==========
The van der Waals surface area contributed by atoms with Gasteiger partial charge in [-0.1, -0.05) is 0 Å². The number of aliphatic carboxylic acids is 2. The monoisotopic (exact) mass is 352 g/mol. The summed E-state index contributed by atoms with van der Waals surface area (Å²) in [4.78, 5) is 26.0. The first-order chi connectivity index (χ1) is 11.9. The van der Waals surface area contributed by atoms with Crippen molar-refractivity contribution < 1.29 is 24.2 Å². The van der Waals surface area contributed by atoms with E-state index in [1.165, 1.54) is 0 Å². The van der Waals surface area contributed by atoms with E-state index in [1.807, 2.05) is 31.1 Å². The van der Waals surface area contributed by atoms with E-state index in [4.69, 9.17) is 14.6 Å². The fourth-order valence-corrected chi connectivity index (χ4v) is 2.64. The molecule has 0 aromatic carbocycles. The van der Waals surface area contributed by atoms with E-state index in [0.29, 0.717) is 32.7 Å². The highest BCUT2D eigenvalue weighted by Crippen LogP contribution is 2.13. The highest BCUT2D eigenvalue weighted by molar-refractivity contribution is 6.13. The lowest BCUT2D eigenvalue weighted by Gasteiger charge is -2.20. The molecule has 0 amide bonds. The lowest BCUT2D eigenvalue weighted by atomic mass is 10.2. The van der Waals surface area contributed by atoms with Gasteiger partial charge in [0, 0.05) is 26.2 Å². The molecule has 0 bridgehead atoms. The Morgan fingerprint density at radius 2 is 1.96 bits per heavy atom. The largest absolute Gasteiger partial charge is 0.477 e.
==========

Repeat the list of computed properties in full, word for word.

The van der Waals surface area contributed by atoms with Gasteiger partial charge in [-0.1, -0.05) is 0 Å². The number of aliphatic carboxylic acids is 2. The monoisotopic (exact) mass is 352 g/mol. The summed E-state index contributed by atoms with van der Waals surface area (Å²) in [4.78, 5) is 26.0. The first-order chi connectivity index (χ1) is 11.9. The van der Waals surface area contributed by atoms with Crippen molar-refractivity contribution < 1.29 is 24.2 Å². The van der Waals surface area contributed by atoms with E-state index in [1.165, 1.54) is 0 Å². The van der Waals surface area contributed by atoms with E-state index in [1.807, 2.05) is 31.1 Å². The van der Waals surface area contributed by atoms with E-state index in [4.69, 9.17) is 14.6 Å². The fourth-order valence-corrected chi connectivity index (χ4v) is 2.64. The molecule has 0 aromatic carbocycles. The van der Waals surface area contributed by atoms with E-state index in [0.29, 0.717) is 32.7 Å². The highest BCUT2D eigenvalue weighted by Crippen LogP contribution is 2.13. The highest BCUT2D eigenvalue weighted by molar-refractivity contribution is 6.13. The lowest BCUT2D eigenvalue weighted by Gasteiger charge is -2.20. The molecule has 0 amide bonds. The lowest BCUT2D eigenvalue weighted by atomic mass is 10.2. The van der Waals surface area contributed by atoms with Gasteiger partial charge in [0, 0.05) is 26.2 Å². The molecule has 0 bridgehead atoms. The Morgan fingerprint density at radius 2 is 1.96 bits per heavy atom. The largest absolute Gasteiger partial charge is 0.477 e.